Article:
What are you cooking up for today? Going to a parade, planning a festive BBQ, taking a hike, watching, or avoiding, the fireworks, or simply lying the the sun reading a book?

We know that there are all sorts of Fourth of July celebrations in our city. We’d like you to collaborate with us to capture some of the Independence Day essence in Berkeley.

Here’s some of what you can do:

  1. If you’re tweeting about your Berkeley Fourth, use the hashtag #berkeley4th.
  2. Post to our Facebook page about your Berkeley Fourth.
  3. Upload a video to YouTube and tell us about it in the comments below.
  4. Post photos of your Berkeley Fourth on our Flickr pool, or you can post photos in the comments below, oremail them to us.
  5. Write something about your Berkeley Fourth on your blog and tell us about it.
  6. You can also tell us about your Fourth in the comments below.
  7. Send us photos using the Berkeleyside iPhone app.

We’ll take as many of your tweets, photos and stories as we can and put them together on Tuesday for what we hope will be a truly inclusive picture of the day in Berkeley. The more the merrier.

Tracey Taylor

Tracey Taylor is co-founder of Berkeleyside and co-founder and editorial director of Cityside, the nonprofit parent to Berkeleyside and The Oaklandside. Before launching Berkeleyside, Tracey wrote for...

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19 Comments

  1. Thanks for the snideness.  Why was this necessary?

    But, to answer your questions… I was there starting at 6:30 so everything was pretty clearly lit for most of the time.  And, no, I couldn’t tell if everyone was from Berkeley, but that’s not what I said – I said that Berkeley’s diversity was represented (ie, reflected).  I grew up in Berkeley and I know that isn’t always the case… a lot of times you have some groups (ethnicity, class, etc) under-represented.  E.g., when I go to the Berkeley rep, obviously the attendance skews (based more on class than anything else).

    Part of the reason this made an impact was that I had just gotten back from a 2 week vacation in Scandinavia.  I was really impressed at how peaceful and vibrant the street life was there, and while I was there I wondering how much that had to do with the countries there being relatively monocultural.  So I’ve been really noticing the diversity in Berkeley since returning, and I’ve been reflecting on how unusual it is that so many people from different backgrounds can live together relatively peacefully here.  Yes, we have our challenges, but it’s still made me value my home.

  2. July 4 is a great excuse to have a Block party. There is no need to haggle over the date. Just organize your neighbors, get the permits, block off the street and get out the food & chairs. If you feel like it, organize a bike ride down to see the firework show at the Berkeley Marina.

    Our neighborhood is organized through http://www.rBlock.net/ , which is a Website which allows neighbors to communicate privately with other neighbors on their block (or neighborhood).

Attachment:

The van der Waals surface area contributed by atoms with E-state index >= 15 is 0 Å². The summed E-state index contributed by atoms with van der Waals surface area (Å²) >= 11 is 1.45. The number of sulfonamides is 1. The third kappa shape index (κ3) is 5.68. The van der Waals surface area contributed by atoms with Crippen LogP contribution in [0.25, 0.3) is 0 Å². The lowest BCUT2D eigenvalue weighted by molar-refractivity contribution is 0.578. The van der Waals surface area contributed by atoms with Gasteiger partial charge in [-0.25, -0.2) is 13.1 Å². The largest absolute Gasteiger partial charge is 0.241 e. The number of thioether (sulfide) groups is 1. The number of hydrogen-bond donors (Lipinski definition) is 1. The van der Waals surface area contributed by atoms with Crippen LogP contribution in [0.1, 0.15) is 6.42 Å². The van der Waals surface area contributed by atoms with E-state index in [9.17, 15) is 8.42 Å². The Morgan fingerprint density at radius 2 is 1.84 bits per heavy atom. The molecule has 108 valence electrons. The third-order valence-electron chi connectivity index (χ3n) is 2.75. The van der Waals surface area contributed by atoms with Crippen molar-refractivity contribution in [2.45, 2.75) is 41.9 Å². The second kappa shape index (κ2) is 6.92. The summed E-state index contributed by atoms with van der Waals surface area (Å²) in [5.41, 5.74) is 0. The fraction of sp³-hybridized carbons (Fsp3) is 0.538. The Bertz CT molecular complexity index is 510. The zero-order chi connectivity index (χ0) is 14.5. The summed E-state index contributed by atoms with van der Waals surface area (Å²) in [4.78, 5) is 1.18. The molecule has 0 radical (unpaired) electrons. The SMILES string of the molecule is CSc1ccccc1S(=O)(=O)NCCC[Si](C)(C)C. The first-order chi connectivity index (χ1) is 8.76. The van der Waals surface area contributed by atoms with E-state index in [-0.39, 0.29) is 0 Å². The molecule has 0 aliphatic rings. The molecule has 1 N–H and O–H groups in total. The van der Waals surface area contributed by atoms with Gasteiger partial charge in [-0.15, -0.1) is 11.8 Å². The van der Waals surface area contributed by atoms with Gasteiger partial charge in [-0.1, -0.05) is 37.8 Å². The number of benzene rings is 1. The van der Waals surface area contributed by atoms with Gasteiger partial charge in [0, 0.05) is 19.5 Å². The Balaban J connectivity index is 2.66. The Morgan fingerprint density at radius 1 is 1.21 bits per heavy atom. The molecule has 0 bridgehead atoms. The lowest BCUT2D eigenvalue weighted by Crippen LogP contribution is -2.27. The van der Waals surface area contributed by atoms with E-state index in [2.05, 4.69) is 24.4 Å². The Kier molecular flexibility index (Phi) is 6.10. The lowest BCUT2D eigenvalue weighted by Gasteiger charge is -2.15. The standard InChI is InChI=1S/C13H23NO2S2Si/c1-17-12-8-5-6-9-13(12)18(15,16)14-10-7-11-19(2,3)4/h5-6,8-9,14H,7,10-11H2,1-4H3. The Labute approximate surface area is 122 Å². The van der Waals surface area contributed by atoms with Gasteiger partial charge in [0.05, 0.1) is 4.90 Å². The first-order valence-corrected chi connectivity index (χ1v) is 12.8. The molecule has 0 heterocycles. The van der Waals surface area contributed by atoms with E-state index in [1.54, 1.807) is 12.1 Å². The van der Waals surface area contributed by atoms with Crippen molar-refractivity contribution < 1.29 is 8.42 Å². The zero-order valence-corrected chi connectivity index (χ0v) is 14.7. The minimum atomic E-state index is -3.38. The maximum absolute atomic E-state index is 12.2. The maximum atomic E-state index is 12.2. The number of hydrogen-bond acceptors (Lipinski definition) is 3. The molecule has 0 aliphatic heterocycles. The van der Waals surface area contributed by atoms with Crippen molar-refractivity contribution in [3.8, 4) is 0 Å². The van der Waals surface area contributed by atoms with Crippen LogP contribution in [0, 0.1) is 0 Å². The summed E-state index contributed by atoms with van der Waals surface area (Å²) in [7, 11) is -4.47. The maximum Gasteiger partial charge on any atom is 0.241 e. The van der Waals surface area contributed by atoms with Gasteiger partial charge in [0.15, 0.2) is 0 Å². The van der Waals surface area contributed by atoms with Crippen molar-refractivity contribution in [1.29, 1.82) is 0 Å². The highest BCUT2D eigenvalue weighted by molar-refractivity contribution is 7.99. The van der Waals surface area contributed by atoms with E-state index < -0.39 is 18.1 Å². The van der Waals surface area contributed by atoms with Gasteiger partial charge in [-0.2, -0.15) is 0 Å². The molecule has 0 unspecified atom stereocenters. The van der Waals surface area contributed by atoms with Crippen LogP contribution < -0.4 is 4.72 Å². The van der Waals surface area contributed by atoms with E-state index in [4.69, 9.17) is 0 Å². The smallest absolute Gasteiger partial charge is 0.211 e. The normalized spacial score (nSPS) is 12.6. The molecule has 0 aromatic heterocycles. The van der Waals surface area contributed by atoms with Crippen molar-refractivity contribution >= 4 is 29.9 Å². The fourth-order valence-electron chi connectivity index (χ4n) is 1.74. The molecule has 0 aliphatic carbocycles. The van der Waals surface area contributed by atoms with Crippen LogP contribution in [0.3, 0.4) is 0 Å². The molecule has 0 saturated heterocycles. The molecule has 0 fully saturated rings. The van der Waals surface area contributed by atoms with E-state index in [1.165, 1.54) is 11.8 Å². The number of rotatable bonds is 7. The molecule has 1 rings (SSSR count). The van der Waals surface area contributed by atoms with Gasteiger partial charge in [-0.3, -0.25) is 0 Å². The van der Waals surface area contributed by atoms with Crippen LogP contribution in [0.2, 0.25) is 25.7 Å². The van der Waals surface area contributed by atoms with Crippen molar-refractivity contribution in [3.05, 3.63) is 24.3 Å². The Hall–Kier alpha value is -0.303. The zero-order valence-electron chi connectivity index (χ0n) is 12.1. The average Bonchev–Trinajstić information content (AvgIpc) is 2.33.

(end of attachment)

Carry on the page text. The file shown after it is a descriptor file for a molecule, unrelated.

For anyone who is looking for an excuse to have a Block Party, another opportunity is coming up.

    On Tuesday, August 2, the City of Berkeley is encouraging neighborhoods to have a Block Party. This is part of National Night out. Here’s a summary for the flyer:

    NATW’s annual “National Night Out” (NNO) program which is held on the first Tuesday each 
    August, has been extraordinarily successful in promoting involvement in crime and drug prevention activities, strengthening police-community relations, and encouraging neighborhood 
    camaraderie as part of the fight for safer streets. Since 1984, “National Night Out—America’s 
    Night Out Against Crime” has grown to involve over 34 million people from more than 10,000 
    communities.

    If you register, you might get a friendly visit from the Fire Department (A big fire truck for the kids), City Officials (Linda Maio comes by our neighborhood most years).Even if you just know a few households in your neighborhood, this is a good excuse to hang out and communicate with one another. While you’re at it, talk about organizing your neighborhood into a neighborhood group. Please read the information on National Night Out here:http://www.ci.berkeley.ca.us/ContentDisplay.aspx?id=71394
    http://www.nationaltownwatch.org/nno/

  3. A Berkeley Fourth of July weekend, 2011

    By Ellie Shapiro

     

    What a great Berkeley
    idea – to encourage people to share their 4th of July experiences. Mine
    begins Sunday July 3rd, as the car slides right into a space at
    Berkeley Bowl’s Shattuck store parking lot around noon. The discount fruit and
    vegetable stand is full and I swoop up a few 99 cent plastic bags of potatoes and
    onions, perfect for the potato salad I’m supposed to bring to the second of two
    back-to-back barbeques. I also pick up organic carrots, strawberries, corn and
    Pink Lady apples, French goat feta, a green pepper, Dijon mustard, and mayonnaise and other
    sundries.  No lines at the check out. Coming
    down an empty MLK towards home on this holiday weekend afternoon, Berkeley takes on the
    feel of the smaller town it used to be.

     

    I put a pot on to boil and start peeling potatoes to the
    sound of KPFA’s Sunday music program,  Panhandle
    Country  When I remember that potatoes need
    go in when the water is still cold I throw the hot water down to drain, with a
    twinge of Berkeley guilt at the waste. To the potatoes I add carrots, green
    pepper, red onion with mustard aioli, balsamic vinegar, and mayonnaise. Emanating
    a glow of lemon yellow and carrot orange, the salad goes into the fridge, and I
    head to barbeque number one. These Berkeley
    friends make their own cabarnet wine and vinegar in a ceramic vat and oak barrel